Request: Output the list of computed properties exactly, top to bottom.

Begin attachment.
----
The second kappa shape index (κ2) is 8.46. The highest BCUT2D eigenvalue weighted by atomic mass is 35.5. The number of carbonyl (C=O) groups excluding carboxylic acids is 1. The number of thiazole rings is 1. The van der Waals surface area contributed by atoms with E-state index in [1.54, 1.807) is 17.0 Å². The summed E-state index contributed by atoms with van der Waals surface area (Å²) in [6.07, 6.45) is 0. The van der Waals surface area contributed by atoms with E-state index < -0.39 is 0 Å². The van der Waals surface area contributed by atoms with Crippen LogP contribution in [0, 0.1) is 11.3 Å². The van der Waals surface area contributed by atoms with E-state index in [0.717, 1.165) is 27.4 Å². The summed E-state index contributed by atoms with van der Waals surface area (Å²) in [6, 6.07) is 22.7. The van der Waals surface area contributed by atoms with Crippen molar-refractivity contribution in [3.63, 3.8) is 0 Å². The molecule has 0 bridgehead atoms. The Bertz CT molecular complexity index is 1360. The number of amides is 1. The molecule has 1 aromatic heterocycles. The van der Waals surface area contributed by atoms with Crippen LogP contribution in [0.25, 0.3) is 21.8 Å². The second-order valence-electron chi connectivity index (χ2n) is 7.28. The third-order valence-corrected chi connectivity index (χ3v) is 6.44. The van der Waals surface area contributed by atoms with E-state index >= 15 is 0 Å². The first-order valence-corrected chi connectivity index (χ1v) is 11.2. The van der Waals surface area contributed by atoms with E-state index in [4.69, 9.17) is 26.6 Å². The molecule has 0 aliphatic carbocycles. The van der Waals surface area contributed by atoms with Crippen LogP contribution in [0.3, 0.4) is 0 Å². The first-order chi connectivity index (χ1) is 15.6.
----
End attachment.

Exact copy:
The second kappa shape index (κ2) is 8.46. The highest BCUT2D eigenvalue weighted by atomic mass is 35.5. The number of carbonyl (C=O) groups excluding carboxylic acids is 1. The number of thiazole rings is 1. The van der Waals surface area contributed by atoms with E-state index in [1.54, 1.807) is 17.0 Å². The summed E-state index contributed by atoms with van der Waals surface area (Å²) in [6.07, 6.45) is 0. The van der Waals surface area contributed by atoms with E-state index < -0.39 is 0 Å². The van der Waals surface area contributed by atoms with Crippen LogP contribution in [0, 0.1) is 11.3 Å². The van der Waals surface area contributed by atoms with E-state index in [0.717, 1.165) is 27.4 Å². The summed E-state index contributed by atoms with van der Waals surface area (Å²) in [6, 6.07) is 22.7. The van der Waals surface area contributed by atoms with Crippen molar-refractivity contribution in [3.63, 3.8) is 0 Å². The molecule has 0 bridgehead atoms. The Bertz CT molecular complexity index is 1360. The number of amides is 1. The molecule has 1 aromatic heterocycles. The van der Waals surface area contributed by atoms with Crippen LogP contribution in [0.25, 0.3) is 21.8 Å². The second-order valence-electron chi connectivity index (χ2n) is 7.28. The third-order valence-corrected chi connectivity index (χ3v) is 6.44. The van der Waals surface area contributed by atoms with E-state index >= 15 is 0 Å². The first-order valence-corrected chi connectivity index (χ1v) is 11.2. The van der Waals surface area contributed by atoms with E-state index in [4.69, 9.17) is 26.6 Å². The molecule has 0 aliphatic carbocycles. The van der Waals surface area contributed by atoms with Crippen LogP contribution in [0.3, 0.4) is 0 Å². The first-order chi connectivity index (χ1) is 15.6.